The Ministry of Religious Affairs has announced that eight pilgrims have died so far during this year’s Hajj. The Ministry stated that all the pilgrims died due to either old age or from chronic diseases.
Hajj is well known as a physically grueling, as well as spiritual experience. Speaking to Tunisia Live, Secretary General of the Tunisian Union of Imams, Fadhel Achour spoke about the challenges and risks involved in the pilgrimage, “The dense crowds, trekking from one station of the pilgrimage to the next one [that may] cause a crowd to collapse.”
Achour noted that none of this year’s deaths had occurred under unusual circumstances. Those that died, Achour said, had, “mainly suffered from chronic diseases, because people usually think about going to Hajj when they reach seventy or eighty years old.” Commenting on Saudi Arabia’s responsibilities to Hajj pilgrims Achour said, “I think that Saudi Arabia has to prevent sick and very old people from going there and should provide adequate emergency services and staff to take care of the pilgrims.”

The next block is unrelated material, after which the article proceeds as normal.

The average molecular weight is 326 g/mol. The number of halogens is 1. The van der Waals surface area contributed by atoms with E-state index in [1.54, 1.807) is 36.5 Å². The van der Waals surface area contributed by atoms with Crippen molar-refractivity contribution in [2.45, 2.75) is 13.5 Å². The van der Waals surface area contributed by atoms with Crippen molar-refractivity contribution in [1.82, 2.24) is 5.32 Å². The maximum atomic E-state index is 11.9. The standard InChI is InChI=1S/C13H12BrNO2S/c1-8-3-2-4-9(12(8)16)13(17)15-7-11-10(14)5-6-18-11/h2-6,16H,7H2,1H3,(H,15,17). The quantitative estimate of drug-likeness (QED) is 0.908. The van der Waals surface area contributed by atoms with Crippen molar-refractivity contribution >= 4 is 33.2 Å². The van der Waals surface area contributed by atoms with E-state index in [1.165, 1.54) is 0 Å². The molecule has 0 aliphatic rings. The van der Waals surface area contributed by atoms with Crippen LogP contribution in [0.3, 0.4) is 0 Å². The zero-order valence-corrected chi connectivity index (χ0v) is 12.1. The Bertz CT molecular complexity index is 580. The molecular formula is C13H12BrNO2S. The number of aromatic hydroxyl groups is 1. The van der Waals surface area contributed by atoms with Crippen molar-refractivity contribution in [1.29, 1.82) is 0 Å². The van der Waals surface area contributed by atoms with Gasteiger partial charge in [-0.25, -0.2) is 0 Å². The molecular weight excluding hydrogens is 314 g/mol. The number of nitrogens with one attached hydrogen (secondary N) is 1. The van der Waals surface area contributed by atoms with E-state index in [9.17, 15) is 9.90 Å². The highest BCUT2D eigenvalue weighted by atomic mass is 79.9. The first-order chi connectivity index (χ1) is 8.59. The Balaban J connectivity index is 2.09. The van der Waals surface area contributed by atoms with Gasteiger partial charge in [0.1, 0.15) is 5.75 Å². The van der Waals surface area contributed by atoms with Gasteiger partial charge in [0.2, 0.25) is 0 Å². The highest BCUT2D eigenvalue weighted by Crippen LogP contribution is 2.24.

Achour strongly criticized the Ministry of Religious Affairs for its apparent lack of care for Tunisian pilgrims. According to Achour, “even though this year’s deaths have decreased compared to last year, the Ministry has manipulated the list of the staff assigned to take care of Tunisian pilgrims in Saudi Arabia. Many of them have nothing to do and went only for the sake of Hajj. We sent a petition to charge them.”
The Hajj has being plagued by serious incidents. Last year an estimated 717 pilgrims were killed and a further 863 injured in a crush outside the holy city of Mecca. In 2006, another stampede killed at least 345 pilgrims, with hundreds injured during the “Stoning of Shaitan” (The Devil) on the last day of the Hajj in Mina.
In 1994, at least 118 pilgrims were trampled to death and 180 were injured in an incident on Jamaraat Bridge. However, the worst incident of modern times occurred in 1990 when a stampede at a tunnel in Mecca killed 1,426.
Zaineb is a journalist in the Tunisia Live newsroom. She speaks Arabic, French and English.